The show is going on, too, for the Vermont International Opera Festival. "We are coming back -- as usual," Or promises, noting with some bitterness, "They are copying everything we do."

Both opera organizers are planning June festivals with culminating performances at the Barre Opera House. It remains to be seen: Are there enough opera lovers in central Vermont to take in all of this hot aria?

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Paula Routly

Paula Routly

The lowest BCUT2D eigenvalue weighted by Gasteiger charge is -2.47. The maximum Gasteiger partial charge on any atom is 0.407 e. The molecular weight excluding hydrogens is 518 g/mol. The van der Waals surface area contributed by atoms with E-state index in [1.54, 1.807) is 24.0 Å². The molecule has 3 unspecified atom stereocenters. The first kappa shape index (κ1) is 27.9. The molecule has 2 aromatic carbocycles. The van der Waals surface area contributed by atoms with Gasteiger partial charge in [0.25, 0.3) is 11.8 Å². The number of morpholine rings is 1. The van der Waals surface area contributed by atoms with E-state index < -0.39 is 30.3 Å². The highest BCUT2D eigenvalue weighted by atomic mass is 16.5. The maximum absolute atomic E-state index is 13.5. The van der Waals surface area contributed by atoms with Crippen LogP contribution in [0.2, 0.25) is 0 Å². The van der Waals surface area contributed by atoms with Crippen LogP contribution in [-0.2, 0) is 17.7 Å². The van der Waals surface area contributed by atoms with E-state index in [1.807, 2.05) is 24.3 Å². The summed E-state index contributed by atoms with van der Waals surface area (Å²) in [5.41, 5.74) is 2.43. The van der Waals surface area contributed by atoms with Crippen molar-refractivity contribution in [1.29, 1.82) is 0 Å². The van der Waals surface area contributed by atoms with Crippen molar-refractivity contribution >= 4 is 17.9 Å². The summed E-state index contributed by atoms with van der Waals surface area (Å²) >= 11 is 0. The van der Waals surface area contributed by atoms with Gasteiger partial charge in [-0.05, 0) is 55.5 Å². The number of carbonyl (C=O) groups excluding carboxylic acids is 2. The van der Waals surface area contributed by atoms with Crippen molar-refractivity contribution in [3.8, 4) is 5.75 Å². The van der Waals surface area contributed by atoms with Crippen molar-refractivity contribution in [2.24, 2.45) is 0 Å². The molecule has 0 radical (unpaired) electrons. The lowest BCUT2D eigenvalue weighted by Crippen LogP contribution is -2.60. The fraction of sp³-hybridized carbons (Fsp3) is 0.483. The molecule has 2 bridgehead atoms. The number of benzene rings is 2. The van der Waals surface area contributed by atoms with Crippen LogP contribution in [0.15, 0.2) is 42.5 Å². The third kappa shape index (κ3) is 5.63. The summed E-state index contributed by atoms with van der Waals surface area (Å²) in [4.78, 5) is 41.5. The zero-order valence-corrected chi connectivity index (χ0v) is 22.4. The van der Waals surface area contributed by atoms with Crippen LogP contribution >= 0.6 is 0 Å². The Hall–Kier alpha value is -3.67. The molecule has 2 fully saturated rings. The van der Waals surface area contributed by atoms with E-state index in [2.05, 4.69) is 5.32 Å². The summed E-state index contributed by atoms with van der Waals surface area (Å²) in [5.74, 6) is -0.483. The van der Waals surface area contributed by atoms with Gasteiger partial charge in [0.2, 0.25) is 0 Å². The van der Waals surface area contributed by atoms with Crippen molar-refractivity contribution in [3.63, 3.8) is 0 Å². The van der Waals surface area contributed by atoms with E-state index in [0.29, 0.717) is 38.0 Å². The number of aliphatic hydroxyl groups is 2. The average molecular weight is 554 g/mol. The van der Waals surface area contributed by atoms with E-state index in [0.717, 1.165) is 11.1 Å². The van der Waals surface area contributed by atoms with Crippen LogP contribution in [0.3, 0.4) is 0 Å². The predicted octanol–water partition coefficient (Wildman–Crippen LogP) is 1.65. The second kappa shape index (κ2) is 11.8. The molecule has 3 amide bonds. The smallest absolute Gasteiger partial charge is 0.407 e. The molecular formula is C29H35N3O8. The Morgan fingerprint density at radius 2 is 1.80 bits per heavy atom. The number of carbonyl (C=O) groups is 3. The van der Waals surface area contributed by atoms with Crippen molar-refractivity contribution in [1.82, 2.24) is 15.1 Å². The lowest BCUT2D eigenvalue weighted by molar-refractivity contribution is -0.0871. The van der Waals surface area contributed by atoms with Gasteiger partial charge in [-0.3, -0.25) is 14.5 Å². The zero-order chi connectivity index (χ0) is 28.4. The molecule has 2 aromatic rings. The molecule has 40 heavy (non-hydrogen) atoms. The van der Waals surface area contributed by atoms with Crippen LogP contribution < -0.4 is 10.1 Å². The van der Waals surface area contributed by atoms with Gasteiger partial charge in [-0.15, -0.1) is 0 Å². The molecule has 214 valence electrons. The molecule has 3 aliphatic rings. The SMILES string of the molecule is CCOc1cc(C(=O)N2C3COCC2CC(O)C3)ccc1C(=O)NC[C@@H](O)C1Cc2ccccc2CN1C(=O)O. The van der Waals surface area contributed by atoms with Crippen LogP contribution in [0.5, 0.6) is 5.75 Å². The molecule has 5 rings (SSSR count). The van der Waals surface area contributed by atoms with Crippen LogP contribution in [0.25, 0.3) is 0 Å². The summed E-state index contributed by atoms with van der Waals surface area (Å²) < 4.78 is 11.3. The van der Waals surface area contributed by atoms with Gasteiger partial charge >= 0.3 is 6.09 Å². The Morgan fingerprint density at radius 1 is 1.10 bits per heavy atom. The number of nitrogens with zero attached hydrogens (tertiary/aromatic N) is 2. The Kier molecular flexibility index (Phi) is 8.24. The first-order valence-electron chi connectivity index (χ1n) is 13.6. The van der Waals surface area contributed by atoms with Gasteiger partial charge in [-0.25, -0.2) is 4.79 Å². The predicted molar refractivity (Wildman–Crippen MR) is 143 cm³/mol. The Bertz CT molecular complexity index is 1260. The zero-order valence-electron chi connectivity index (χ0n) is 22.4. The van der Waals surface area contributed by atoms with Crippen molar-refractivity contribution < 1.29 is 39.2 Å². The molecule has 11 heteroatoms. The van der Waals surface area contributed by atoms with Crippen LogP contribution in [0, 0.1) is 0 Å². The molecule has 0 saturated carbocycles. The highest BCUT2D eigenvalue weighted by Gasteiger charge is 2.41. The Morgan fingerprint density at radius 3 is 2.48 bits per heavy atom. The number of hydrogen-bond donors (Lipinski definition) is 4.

Paula Routly came to Vermont to attend Middlebury College. After graduation, she stayed and worked as a dance critic, arts writer, news reporter and editor before she started Seven Days newspaper with Pamela Polston in 1995. Routly covered arts news, then food, and, starting in 2008, focused her editorial energies on building the news side of the operation, for which she is a regular weekly editor. She conceptualized and managed the “Give and Take” special report on Vermont’s nonprofit sector, the “Our Towns” special issue and the yearlong “Hooked” series exploring Vermont’s opioid crisis. When she’s not editing stories, Routly runs the business side of Seven Days — overseeing finances, management and product development. She spearheaded the creation of the newspaper’s numerous ancillary publications and events such as Restaurant Week and the Vermont Tech Jam. In 2015, she was inducted into the New England Newspaper Hall of Fame.